TTIP: Trade in the Digital Economy

About the Author

Mike Corkerry

Executive Director, EMEA Government Affairs, AT&T

Friday 6th December 2013, To enable the transition to next-generation connected services and networks – which will be defined by Mobile broadband, IP and Cloud — we need future-focused regulatory models and consistent policy approaches across regions.  This brings me to the Trans-Atlantic Trade and Investment Partnership (TTIP). The aim of the ambitious TTIP is to liberalise, as much as possible, trade and investment between the economies by reducing non-tariff barriers and harmonising regulatory standards that inhibit trade and add to the cost of doing business.

Despite economic turbulence and sluggish economies on both sides of the Atlantic, the U.S. and Europe remain each other’s most important markets.  A comprehensive trade agreement could encourage additional investments on both sides of the Atlantic. The European Commission has estimated TTIP could boost the EU economy by €120 billion yearly and offer returns to every household – expected to be about €545 per year per family in Europe.

Of course, you cannot have a 21st century trade agreement without addressing global communications issues, given that communication services enable the trade of so many other industries.  In 2011, the EU and U.S. developed a set of non-binding trade-related principles for information and communication technology services that provide guideposts for digital economy issues.  Each of the principles expresses an approach to policy and regulation in the information and communications technology sector that is broadly shared by both sides.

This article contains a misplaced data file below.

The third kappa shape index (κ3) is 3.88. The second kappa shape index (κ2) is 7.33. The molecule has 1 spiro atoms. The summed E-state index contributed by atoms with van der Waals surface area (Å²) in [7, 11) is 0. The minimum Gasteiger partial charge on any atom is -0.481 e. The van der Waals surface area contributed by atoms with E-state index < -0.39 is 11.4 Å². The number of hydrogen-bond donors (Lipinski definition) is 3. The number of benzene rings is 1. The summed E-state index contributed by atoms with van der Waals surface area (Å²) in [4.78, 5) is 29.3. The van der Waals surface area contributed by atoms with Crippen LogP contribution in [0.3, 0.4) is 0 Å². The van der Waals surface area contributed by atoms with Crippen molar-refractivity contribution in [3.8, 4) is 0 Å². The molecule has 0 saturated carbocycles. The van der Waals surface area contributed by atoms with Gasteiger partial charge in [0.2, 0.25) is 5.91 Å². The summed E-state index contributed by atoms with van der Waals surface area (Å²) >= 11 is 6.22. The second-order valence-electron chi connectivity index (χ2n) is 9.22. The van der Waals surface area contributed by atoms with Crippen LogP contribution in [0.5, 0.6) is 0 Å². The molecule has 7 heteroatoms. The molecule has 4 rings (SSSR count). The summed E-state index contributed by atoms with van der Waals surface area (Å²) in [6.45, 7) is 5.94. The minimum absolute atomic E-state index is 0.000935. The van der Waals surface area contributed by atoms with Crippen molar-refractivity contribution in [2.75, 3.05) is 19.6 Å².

For AT&T, key trade issues include ensuring cross-border networks and cross-border data flows.  Cross-border technologies, such as cloud computing and mobile commerce, have enabled a new age of global efficiency and created a global marketplace.  No global or multinational corporation is set up as a patchwork of individual-country hermetically sealed entities with every function replicated in each country – rather, they are set up with global functions that share information and work across time zones and borders.  The ability to move data has become the lifeblood of international commerce.

The more steps we can take to minimise the fragmentation and barriers, the more the digital economy can achieve its potential to contribute to economic growth.  Only economies that embrace the digital revolution will prosper in a world where productivity, innovation, and efficiency will increasingly depend on reliable, mobile, and ubiquitous access to powerful, cloud-based information and information processing capabilities.

Tags: AT&TbroadbandcloudcomputingConnecteddataeuropean commissionglobalICTinnovationIPmobilepolicyproductivityregulationregulatorystandardstechnologytransatlanticTTIP

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